Clapping for the End of the Week


Photo by Tyler Hilliar

Daniel Morrison, Staff Writer

   The lunch bell chimes. Classroom doors whip open, the halls become swamped with students. Your stomach growls as you trek your way through the building. You notice the early students to the cafeteria have already initiated the claps, evident by their echoes in the hall. Clap! Clap! It intensifies, the cafeteria alive in applause. Clap! Clap! Clap! You struggle to open the building’s blue door against the weight of your excited peers. Once free ‒ and after that sudden blast of hot air warms your frigid body ‒ you hear them more clearly. CLAP! CLAP! CLAP! You know exactly what day it is!

   The Jags call it Friday Clap. “It’s a super fun thing that gets the school together to celebrate Fridays and the end of the week,” senior Lily McCormick says. “It’s a way we give ourselves credit for all the hardships and efforts we went through during our school week,” senior Stephanie Sanders adds.

   Friday Clap originated at the high school, however some students were introduced to it even earlier. “I was exposed to it in 6th grade in the first week of school,” junior Christian Manuel reminisces. “Everyone just started randomly clapping and it only felt right that I joined in.” Similar tales of tradition can be heard around campus. “I was exposed to the clap freshman year,” senior Lorenzo “LOLO” Sanchez says. “Since then, I’ve just been trying to keep the tradition alive.” LOLO is one of the few upperclassmen who begin the clap each Friday, but also one of the many who encourage underclassmen to participate in the custom.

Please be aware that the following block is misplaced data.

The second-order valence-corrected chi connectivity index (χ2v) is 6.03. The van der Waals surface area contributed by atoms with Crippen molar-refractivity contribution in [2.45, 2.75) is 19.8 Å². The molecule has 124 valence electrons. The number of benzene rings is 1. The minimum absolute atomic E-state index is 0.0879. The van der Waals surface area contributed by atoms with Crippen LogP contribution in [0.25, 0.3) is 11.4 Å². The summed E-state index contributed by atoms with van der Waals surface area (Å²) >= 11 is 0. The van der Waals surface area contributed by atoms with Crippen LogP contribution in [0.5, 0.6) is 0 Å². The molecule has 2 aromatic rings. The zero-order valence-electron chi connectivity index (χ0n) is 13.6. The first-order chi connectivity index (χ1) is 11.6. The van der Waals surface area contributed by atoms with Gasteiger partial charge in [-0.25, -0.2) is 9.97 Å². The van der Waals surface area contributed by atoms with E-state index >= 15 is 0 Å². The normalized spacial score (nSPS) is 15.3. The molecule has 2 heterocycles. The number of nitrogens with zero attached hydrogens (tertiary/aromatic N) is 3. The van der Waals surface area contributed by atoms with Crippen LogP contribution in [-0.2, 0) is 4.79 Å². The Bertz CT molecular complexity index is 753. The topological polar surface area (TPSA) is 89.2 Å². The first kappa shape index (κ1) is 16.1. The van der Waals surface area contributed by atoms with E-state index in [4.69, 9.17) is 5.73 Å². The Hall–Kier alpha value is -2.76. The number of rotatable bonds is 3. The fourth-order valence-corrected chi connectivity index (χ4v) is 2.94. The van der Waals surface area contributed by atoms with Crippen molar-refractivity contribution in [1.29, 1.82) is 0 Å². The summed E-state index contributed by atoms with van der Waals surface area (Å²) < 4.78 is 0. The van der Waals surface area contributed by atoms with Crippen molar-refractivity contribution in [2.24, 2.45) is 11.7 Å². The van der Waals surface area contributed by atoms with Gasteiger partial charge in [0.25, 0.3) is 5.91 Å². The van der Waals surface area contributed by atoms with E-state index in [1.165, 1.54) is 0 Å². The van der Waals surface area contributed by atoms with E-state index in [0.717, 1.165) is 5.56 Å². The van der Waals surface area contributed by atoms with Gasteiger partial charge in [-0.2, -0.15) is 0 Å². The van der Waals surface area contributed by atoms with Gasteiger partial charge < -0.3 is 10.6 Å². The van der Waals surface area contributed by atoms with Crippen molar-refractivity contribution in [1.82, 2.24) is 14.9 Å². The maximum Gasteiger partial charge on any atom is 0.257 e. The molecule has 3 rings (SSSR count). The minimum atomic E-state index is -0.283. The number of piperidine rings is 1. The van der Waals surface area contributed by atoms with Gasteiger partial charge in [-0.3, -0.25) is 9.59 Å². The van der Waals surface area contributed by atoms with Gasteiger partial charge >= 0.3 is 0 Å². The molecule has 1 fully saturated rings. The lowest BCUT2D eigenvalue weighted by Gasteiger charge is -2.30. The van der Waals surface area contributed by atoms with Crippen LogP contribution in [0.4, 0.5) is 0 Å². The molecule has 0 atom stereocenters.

Zakariaou Ibrahimou has not had his insides vibrate, his ears ring, or his feet sink beneath the crumbling floor upon entry to the cafeteria. “I faintly hear the claps, but I do not know what they’re for,” the sophomore ‒ who primarily eats lunch outside ‒ says. The claps, however, are mostly confined nearer to or inside the cafeteria. LOLO and other upperclassmen wish to change this.

   “Everybody should join each time; we want to get it as loud as possible,” LOLO prompts. Stephanie reinforces these sentiments of school spirit and togetherness. “The noise is thrilling!” she starts. “When I was a freshman, the seniors would start it and everyone would know what it was.” Sanders hopes the tradition will be like it once was. 

    Lily shares a similar story. “I was a freshman when my sister and her friends would start the Friday Clap as seniors,” she recalls. “Now, I get to do the same.” 

    Lily ‒ like all participants ‒ welcomes every grade level to join in on the fun: “Don’t be afraid to clap in the cafeteria every Friday!” she loudly and proudly exclaims.